What’s unique about this study is that it was looking at adults. Studies before now primarily looked at children.
Prevalence and Severity of Food Allergies Among US Adults, JAMA Network, 4 January 2019
Conclusions: These data suggest that at least 10.8% (>26 million) of US adults are food allergic, whereas nearly 19% of adults believe that they have a food allergy.
Nearly half of food-allergic adults had at least 1 adult-onset food allergy, and 38% reported at least 1 food allergy–related emergency department visit in their lifetime.
So, over 10 million adults may have acquired their allergy later in life.
These were the most common food allergens among US adults:
- Shellfish (affecting an estimated 7.2 million adults)
- Milk (4.7 million adults)
- Peanut (4.5 million)
- Tree nut (3.0 million)
- Fin fish (2.2 million)
- Egg (2.0 million)
- Wheat (2.0 million)
- Soy (1.5 million)
- Sesame (0.5 million)
That shellfish allergy, the most common, actually begins more often in adulthood.
Here’s the thing … millions of adults are fine, living their lives, no problem, then one day they eat a shrimp or an almond or some peonut butter and have a reaction so bad they need epinephrine to survive.* What’s going on? Why is there an increase in these allergies? (“Studies suggest that rates of food allergy–related emergency department visits may be increasing among children and young adults.”)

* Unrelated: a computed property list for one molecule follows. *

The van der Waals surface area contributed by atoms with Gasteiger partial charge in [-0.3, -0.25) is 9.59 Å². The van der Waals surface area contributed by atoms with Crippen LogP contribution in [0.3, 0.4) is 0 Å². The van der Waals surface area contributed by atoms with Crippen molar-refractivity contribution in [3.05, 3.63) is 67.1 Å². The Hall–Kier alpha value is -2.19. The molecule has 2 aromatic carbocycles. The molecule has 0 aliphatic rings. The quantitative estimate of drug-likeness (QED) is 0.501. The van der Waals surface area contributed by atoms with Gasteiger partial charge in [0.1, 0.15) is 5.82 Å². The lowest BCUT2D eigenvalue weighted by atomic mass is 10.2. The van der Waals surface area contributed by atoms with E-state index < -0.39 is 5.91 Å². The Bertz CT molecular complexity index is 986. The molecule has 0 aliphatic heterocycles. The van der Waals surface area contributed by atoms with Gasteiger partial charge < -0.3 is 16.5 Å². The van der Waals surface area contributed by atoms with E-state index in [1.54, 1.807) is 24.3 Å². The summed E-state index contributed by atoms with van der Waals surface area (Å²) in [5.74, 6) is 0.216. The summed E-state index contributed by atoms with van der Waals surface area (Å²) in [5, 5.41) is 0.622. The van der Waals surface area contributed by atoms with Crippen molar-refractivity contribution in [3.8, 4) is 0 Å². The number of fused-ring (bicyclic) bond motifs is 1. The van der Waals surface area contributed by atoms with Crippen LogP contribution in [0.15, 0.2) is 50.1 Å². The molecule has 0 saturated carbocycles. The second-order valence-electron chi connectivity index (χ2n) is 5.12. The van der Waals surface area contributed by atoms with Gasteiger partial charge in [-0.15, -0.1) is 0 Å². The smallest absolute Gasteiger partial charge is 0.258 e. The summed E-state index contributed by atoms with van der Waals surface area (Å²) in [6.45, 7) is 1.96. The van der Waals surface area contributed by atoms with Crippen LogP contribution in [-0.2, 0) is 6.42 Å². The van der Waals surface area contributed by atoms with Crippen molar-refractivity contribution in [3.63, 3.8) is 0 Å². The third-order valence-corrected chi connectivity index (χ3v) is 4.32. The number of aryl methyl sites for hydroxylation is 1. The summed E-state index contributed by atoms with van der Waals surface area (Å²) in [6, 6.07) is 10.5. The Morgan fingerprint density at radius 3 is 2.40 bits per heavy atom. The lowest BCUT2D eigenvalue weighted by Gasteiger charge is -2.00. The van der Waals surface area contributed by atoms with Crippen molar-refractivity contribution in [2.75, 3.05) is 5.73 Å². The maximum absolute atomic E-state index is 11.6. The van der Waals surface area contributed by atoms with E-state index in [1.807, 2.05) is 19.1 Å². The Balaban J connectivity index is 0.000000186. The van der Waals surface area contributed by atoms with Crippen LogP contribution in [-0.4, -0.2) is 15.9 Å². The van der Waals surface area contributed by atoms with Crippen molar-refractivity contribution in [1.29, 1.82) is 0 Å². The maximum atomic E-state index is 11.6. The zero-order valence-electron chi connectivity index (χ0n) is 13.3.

* “All patients diagnosed with a food allergy should be prescribed epinephrine because of the inability to accurately and reliably estimate the severity of future allergic reactions.”
A food intolerance, like lactose intolerance, is not a food allergy:
Pysical reactions to certain foods are common, but most are caused by a food intolerance rather than a food allergy. A food intolerance can cause some of the same signs and symptoms as a food allergy, so people often confuse the two.
A true food allergy causes an immune system reaction that affects numerous organs in the body. It can cause a range of symptoms. In some cases, an allergic food reaction can be severe or life-threatening. In contrast, food intolerance symptoms are generally less serious and often limited to digestive problems.
We really need to figure out why so many people, young and old, are developing food allergies. But, remember this?
Generic drugmaker Mylan obtained the rights to sell EpiPen in 2007. Since then, Mylan has increased the list price from $94 to $609, researchers report in JAMA Internal Medicine.
If I was a drug company, I would sure salivate over 26 million Americans needing my drug, at least yearly, for the rest of their lives. (What’s 26 million times $609?)
Here’s a brief news summary of the study:
One In 10 Adults In US Has Food Allergy, But Nearly 1 In 5 Think They Do